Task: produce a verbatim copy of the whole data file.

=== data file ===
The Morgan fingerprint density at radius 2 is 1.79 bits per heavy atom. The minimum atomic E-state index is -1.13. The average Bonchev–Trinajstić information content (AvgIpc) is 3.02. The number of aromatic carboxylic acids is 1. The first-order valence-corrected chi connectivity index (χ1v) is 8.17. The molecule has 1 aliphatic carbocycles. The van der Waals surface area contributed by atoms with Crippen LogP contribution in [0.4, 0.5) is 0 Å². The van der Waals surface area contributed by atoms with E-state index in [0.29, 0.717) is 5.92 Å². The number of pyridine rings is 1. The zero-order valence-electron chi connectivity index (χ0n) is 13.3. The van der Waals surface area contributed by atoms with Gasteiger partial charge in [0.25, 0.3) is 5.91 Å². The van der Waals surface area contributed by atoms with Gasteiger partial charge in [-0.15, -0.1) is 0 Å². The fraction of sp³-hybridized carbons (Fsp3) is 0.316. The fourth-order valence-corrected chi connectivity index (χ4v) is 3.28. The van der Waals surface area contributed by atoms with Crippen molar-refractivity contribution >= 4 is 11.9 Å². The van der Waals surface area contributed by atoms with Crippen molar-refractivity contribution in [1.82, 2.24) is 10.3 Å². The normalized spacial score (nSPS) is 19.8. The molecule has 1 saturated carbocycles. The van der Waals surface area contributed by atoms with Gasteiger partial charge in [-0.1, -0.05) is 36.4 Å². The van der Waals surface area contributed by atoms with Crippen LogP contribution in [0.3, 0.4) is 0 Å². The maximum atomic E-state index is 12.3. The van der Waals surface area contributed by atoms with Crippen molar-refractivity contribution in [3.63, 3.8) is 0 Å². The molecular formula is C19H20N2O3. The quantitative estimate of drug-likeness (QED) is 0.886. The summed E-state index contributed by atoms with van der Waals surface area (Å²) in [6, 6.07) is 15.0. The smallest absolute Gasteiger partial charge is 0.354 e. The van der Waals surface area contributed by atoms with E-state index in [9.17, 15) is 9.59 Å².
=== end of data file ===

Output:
The Morgan fingerprint density at radius 2 is 1.79 bits per heavy atom. The minimum atomic E-state index is -1.13. The average Bonchev–Trinajstić information content (AvgIpc) is 3.02. The number of aromatic carboxylic acids is 1. The first-order valence-corrected chi connectivity index (χ1v) is 8.17. The molecule has 1 aliphatic carbocycles. The van der Waals surface area contributed by atoms with Crippen LogP contribution in [0.4, 0.5) is 0 Å². The van der Waals surface area contributed by atoms with E-state index in [0.29, 0.717) is 5.92 Å². The number of pyridine rings is 1. The zero-order valence-electron chi connectivity index (χ0n) is 13.3. The van der Waals surface area contributed by atoms with Gasteiger partial charge in [0.25, 0.3) is 5.91 Å². The van der Waals surface area contributed by atoms with Gasteiger partial charge in [-0.15, -0.1) is 0 Å². The fraction of sp³-hybridized carbons (Fsp3) is 0.316. The fourth-order valence-corrected chi connectivity index (χ4v) is 3.28. The van der Waals surface area contributed by atoms with Crippen molar-refractivity contribution >= 4 is 11.9 Å². The van der Waals surface area contributed by atoms with Crippen molar-refractivity contribution in [1.82, 2.24) is 10.3 Å². The normalized spacial score (nSPS) is 19.8. The molecule has 1 saturated carbocycles. The van der Waals surface area contributed by atoms with Gasteiger partial charge in [-0.1, -0.05) is 36.4 Å². The van der Waals surface area contributed by atoms with Crippen LogP contribution in [0.3, 0.4) is 0 Å². The maximum atomic E-state index is 12.3. The van der Waals surface area contributed by atoms with Crippen molar-refractivity contribution in [3.63, 3.8) is 0 Å². The molecular formula is C19H20N2O3. The quantitative estimate of drug-likeness (QED) is 0.886. The summed E-state index contributed by atoms with van der Waals surface area (Å²) in [6, 6.07) is 15.0. The smallest absolute Gasteiger partial charge is 0.354 e. The van der Waals surface area contributed by atoms with E-state index in [9.17, 15) is 9.59 Å².